While the Singaporean government remains tight-lipped about casinos in their country, there is no denying that the two which have opened since 2010, Resorts World Sentosa and the Marina Bay Sands, have proved to be resounding successes. Their popularity has influenced online gambling sites, like 777 Dragon Casino Singapore, and the return on the investment has wowed industry insiders all over the world, leading some to wonder if the two Singaporean powerhouses in the east will overtake the over 41 casinos on the Strip in Las Vegas. Only time will tell, of course, but prospects are bright for the Resorts World Sentosa and the Marina Bay Sands, even if they emerged from rather unlikely circumstances.
What is now the government of the Republic of Singapore, which lies at the southern tip of the Malay Peninsula, banned gambling in the early 1800s (though at the time it was British-ruled). Although horse racing was permitted starting in the 1840s, it wasn’t until the 1960s that the government instituted a national lottery in an effort to mitigate gambling addiction, which the traditional-minded country views as a major threat to the morality of their society.
With a history so steeped in moral opposition to gambling and the much-villainized woes it can create, namely criminal activity and addiction, it probably came as a shock in 2005 when the Singaporean government announced – amid a firestorm of criticism from religious groups (particularly Muslims and Christians), social workers and a petition with over 10,000 signatures – they would be accepting bids for two state-regulated casinos, in an effort to promote tourism in Singapore and keep the country competitive among other Asian nations.
Yet what clearly commenced as a hot-button debate soon fizzled out
, and the popularity of the two casinos has overwhelmed and surprised nearly everyone since. Instead of the word “casinos,” however, Singaporeans refer to their stately pleasure domes as “integrated resorts,” highlighting the casino as just one aspect of a whole range of experiences possible, and the government maintains a National Council on Problem Gambling, which provides information and public awareness about the dangers of compulsive gambling.
Resorts World Sentosa
On February 14, 2010 the Resorts World Sentosa officially opened its doors to a large crowd of excited patrons who were treated to their first sight of the 15,000 square-meter gaming palace, with its 530 gaming tables and 1,300 slot machines. Adding to that, the Resorts World Sentosa also boasts four hotels, the FestiveWalk shopping strip (which is open 24 hours a day, seven days a week), more than 60 dining options, and, oh yeah – Universal Studios Singapore. There’s also a marine life park, maritime museum, luxury spa and live entertainment.
Marina Bay Sands
Following immediately after the opening of Resorts World Sentosa, the Marina Bay Sands resort welcomed its first patrons in June of 2010, just eight kilometers north of the Resorts World Sentosa. International superstar and former Destiny’s Child vocalist Kelly Rowland performed, as well as the legendary Diana Ross, setting a glamorous tone for what would prove to be a highly profitable endeavor. The Marina Bay Sands features numerous accommodations, the unparalleled SkyPark with its infinity pool and first-class lounge, the ArtScience Museum and numerous entertainment, shopping and dining options, in addition to the casino.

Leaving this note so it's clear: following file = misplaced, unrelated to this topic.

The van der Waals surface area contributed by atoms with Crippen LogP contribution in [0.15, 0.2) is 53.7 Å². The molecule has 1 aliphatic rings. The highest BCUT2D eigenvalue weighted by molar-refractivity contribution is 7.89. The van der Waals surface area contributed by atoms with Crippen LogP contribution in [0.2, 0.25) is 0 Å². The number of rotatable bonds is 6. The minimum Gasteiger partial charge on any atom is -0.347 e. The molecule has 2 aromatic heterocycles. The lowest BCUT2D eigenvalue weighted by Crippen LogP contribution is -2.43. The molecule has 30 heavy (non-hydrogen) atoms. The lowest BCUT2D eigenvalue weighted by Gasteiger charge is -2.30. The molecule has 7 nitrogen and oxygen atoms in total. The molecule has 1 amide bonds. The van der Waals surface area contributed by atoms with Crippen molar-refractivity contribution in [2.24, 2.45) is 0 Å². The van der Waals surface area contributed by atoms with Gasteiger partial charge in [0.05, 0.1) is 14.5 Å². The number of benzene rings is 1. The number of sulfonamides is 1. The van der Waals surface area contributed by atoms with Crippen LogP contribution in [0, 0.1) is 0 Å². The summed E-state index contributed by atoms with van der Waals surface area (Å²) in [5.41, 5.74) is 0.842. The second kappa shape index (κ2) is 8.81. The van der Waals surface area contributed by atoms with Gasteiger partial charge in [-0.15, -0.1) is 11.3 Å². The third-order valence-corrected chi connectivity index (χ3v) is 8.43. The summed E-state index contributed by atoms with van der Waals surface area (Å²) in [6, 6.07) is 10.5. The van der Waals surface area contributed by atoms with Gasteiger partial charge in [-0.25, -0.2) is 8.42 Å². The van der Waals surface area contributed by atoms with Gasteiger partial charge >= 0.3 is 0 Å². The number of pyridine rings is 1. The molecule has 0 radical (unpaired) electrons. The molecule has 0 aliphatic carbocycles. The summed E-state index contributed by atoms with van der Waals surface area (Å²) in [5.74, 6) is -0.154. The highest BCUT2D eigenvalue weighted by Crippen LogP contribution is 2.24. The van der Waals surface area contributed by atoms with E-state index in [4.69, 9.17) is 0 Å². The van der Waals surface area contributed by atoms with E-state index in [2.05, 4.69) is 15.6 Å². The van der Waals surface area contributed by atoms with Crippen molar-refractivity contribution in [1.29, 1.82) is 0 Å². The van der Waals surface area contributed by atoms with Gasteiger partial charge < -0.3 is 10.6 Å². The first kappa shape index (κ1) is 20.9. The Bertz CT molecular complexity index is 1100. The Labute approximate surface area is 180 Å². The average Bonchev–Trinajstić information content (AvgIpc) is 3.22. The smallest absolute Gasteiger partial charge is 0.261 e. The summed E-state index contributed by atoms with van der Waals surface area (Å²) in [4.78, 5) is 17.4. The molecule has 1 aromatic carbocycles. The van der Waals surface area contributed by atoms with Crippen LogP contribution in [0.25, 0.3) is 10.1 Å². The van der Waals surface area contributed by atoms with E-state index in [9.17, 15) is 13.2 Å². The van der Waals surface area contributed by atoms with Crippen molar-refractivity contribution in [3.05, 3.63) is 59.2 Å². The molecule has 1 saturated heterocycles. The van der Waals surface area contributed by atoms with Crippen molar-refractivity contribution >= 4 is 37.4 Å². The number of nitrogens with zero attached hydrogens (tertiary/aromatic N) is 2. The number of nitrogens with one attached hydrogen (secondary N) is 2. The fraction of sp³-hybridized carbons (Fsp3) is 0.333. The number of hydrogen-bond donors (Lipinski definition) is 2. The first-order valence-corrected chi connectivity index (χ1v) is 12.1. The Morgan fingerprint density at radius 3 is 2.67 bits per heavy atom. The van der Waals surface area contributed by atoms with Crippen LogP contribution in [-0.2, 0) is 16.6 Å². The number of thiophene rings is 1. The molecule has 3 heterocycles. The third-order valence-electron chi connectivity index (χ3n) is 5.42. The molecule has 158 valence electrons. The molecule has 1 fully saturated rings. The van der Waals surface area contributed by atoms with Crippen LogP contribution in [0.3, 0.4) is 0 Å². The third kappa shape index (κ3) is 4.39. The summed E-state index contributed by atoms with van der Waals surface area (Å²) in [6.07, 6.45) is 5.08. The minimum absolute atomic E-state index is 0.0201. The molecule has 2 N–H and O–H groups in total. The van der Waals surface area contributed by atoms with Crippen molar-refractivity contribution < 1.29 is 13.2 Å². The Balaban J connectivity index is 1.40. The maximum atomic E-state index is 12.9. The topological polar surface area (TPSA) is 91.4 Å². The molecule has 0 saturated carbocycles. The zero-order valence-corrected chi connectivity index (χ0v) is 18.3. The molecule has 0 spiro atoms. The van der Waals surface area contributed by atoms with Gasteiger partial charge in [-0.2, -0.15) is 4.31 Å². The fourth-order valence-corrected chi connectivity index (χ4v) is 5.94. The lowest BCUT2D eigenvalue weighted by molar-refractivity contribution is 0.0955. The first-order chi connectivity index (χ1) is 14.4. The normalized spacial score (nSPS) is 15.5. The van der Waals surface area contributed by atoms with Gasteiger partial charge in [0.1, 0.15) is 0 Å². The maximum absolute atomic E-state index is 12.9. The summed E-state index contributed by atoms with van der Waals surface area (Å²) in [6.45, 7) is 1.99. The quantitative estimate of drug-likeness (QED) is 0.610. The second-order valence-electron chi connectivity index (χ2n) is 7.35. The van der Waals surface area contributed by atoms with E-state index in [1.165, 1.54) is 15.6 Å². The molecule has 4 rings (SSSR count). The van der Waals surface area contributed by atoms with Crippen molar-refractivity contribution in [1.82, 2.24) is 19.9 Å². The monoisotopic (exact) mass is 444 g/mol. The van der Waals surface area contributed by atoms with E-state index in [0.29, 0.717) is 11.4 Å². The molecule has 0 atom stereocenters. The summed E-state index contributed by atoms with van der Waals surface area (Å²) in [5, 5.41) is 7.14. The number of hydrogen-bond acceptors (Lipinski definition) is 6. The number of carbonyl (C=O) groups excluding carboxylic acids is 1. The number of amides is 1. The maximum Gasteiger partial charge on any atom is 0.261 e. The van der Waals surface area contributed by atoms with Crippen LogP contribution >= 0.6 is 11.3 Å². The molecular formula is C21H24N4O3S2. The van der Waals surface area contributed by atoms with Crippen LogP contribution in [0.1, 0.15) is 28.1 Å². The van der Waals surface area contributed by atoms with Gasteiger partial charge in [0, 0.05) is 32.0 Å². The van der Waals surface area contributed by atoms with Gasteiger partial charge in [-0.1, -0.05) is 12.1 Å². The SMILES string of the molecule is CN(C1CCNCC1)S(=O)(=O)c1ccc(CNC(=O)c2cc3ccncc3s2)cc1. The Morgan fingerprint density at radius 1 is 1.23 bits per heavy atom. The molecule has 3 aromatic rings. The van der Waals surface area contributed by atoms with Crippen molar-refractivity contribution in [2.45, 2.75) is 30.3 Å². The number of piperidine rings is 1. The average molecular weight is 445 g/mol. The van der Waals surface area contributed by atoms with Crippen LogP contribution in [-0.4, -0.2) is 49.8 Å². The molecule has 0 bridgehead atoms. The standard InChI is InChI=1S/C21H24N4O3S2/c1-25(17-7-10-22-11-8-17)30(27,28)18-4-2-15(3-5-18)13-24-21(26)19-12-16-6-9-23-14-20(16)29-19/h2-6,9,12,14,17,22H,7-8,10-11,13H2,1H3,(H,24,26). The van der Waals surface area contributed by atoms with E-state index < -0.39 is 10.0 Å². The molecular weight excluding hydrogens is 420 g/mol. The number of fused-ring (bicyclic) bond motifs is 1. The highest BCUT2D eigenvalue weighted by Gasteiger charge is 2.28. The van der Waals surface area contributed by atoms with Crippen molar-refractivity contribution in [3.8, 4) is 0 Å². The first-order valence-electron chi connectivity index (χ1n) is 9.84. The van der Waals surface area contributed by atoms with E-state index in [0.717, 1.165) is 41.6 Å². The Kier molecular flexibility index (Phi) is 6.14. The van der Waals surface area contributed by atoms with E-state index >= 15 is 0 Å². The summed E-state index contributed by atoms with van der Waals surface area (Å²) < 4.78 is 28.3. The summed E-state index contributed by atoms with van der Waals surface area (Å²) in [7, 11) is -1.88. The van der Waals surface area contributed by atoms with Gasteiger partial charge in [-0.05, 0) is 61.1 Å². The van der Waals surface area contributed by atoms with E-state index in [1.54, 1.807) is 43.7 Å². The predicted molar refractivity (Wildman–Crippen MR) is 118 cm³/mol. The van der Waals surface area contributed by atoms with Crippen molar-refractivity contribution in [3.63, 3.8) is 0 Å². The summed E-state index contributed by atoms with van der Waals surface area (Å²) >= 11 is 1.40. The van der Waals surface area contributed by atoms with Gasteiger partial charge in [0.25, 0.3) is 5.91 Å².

Success and Continued Strictures
The casinos are sumptuous, decadent places for grown-ups to play with numerous amenities, attractions and more, while the government continues to work hard to provide strict regulations for preventing the “ills” of gambling addiction, while also turning an incredible profit. Indeed, with both the Marina Bay Sands and the Resorts World Sentosa hold the first and second place world records, respectively, for most expensive casino resorts ever built. A year after their initial openings, Singapore’s economy reported significant growth of 14.5 percent. This makes Singapore’s two integrated resorts the most profitable casinos in the world, giving even the gambler’s paradise of Las Vegas a run for its money.
Macau currently holds the number one spot for most sought-after gambling destination, but analysts report that Singapore is well on its way toward overtaking Vegas in popularity and revenue and taking the coveted number two position.
Meanwhile, the Singaporean government continues to take its stance against gambling addiction seriously, beginning with the locals-only levy of $100 (Singaporean) per each 24-hour visit to either casino and with continuing strictures, such as widening bans on “financially vulnerable” citizens.
Maddy Heinrich is a contributing writer and world-traveler who has accompanied her husband, a professional gambler, to over 25 different casinos worldwide. Her favorites include the MGM Grand in Las Vegas, the Venetian Macao in China and, of course, the Marina Bay Sands.